The biggest misconception about wealth
While financial wealth means different things to different people, most will agree that having more money allows for greater flexibility in our life choices. That said, there is a major misconception that this flexibility is purely a function of income; that with increased income comes greater wealth. In reality, this just isn’t the case.
This is according to Ray Mhere, Head of Momentum Investments Distribution, who argues that wealth is far more a function of people’s spending habits, than their income.
“This is a reality that I have always known to be true in theory, but it has become abundantly clear amid the COVID-19 crisis, with many of us cutting back expenses under ‘lockdown’ by foregoing certain luxuries,” says Mhere. “The overpriced coffees; meals at restaurants; and weekly haircuts – are all these luxuries really necessary?”
As such, here are five good spending habits that Mhere is taking with him into life after lockdown.
1. Planned weekly grocery shops
Rather than popping into the shops every other day, Mhere says he has committed to continue doing his grocery shopping on a weekly basis, with a planned list. “I had gotten into the unhealthy habit of just stopping by the shops on my way home from work, and grabbing whatever I needed on that day. In doing bigger, less frequent shops during lockdown, I found that I got far more bang for my buck and even saved on petrol driving to and from the shops daily.”
2. Mindful purchasing
Early this year, my wife and I had our second little girl. One of the things that I thought would make our lives easier was buying a bigger car. I had even spoken to one or two dealerships and was starting to picture myself in a shiny new upgrade. Then, lockdown happened and everything was put on hold. The news cycle became worse and it then dawned on me that a new car would be the last thing I wanted if I lost my job. That put everything in perspective for me and I am happy to say that I am still the proud owner of a 2008 hatchback. When making big purchases, rather wait a few days or even months before swiping your card. That way you will avoid making impulse purchases and only end up with things you really need.
3. Understand your Rewards Programmes
These days almost all product and service providers have some sort of rewards programme. Do you fully understand how they work in order to take full advantage of them? Some of these programmes are designed to be very beneficial if you simply change your behaviour in a way that benefits you and the product provider. This is called shared value. Make sure you understand your rewards programmes, and where it makes sense, why not change your behaviour in order to get the maximum value out of something that you are paying for anyway?
“Momentum Multiply is designed to reward members for everyday activities that help them live healthier, safer and financially secure. To ensure that our members continue to benefit from our rewards during lockdown, we made some adjustments to help them. Using our rewards programme effectively, such as shopping at one of our retail partners, not only allows our members to stretch their money, but gives them the added benefit of saving more,” says Mhere.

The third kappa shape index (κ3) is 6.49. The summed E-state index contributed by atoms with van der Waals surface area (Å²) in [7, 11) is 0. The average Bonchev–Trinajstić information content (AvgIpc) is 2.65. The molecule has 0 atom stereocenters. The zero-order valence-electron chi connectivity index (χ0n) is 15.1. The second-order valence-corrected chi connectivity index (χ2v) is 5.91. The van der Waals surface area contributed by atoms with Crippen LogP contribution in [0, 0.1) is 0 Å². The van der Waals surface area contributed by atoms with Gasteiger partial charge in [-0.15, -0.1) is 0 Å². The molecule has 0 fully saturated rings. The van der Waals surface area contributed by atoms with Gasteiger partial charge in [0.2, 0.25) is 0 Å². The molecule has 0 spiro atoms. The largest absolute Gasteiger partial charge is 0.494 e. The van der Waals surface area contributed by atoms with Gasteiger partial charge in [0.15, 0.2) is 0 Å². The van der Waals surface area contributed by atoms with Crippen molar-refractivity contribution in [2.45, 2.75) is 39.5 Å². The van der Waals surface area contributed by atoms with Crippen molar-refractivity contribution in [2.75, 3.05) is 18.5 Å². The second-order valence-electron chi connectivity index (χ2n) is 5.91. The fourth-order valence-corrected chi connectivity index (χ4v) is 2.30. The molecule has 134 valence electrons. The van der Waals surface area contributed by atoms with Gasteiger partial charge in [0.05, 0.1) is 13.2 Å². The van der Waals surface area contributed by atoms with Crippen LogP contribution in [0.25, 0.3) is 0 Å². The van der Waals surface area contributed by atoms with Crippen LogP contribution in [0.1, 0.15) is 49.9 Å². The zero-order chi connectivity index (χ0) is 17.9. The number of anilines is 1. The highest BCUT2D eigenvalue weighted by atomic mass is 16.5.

4. Comb through your expenses
During lockdown, I’ve had a bit more time to reflect on my spending habits. Starting with a scan of my bank statement on a monthly basis. While doing this I found a subscription to a news app that I had been paying for but never used. My wife also found that she had recently been debited for something that was advertised as a free trial but the fine print stated that you would start paying after the first month. In this day and age of multiple swipes of your debit card a day, it is quite easy to miss certain line items, especially if they are not large sums. Take a fine-tooth-comb to your statements and scrutinise every line item.
5. Review your debit orders
Often, we see a line item such as insurance or cell phone contract on our bank statements. We pay very little attention to them because these are essentials that cannot be cut from the budget. You may not be able to cut them but in many circumstances, there is room to trim them. I’m fortunate enough to have my father-in-law as my short-term insurance broker. He reminds me every year to update my policy in order to be fully covered should anything happen. He also adjusts the value of our vehicles annually so that we aren’t over-insured for something that the insurer will only pay so much for. So, although the premium goes up every year, it goes up less than inflation because of the adjustment to the cost of our vehicles that are a year older.
Similarly, with phone contracts, don’t just renew them. Check to see if you are in fact, using all the data and minutes that you are paying for. If not, reduce the contract at the next upgrade date.
Just by consistently practising these five simple spending habits, Mhere says that people will be surprised by how much they can save over time. “It may seem like little bits of insignificant savings here and there, but it really does all add up. These cumulative savings can then be put towards a retirement annuity or long-term investment, and you can sit back and watch your wealth grow,” he concludes.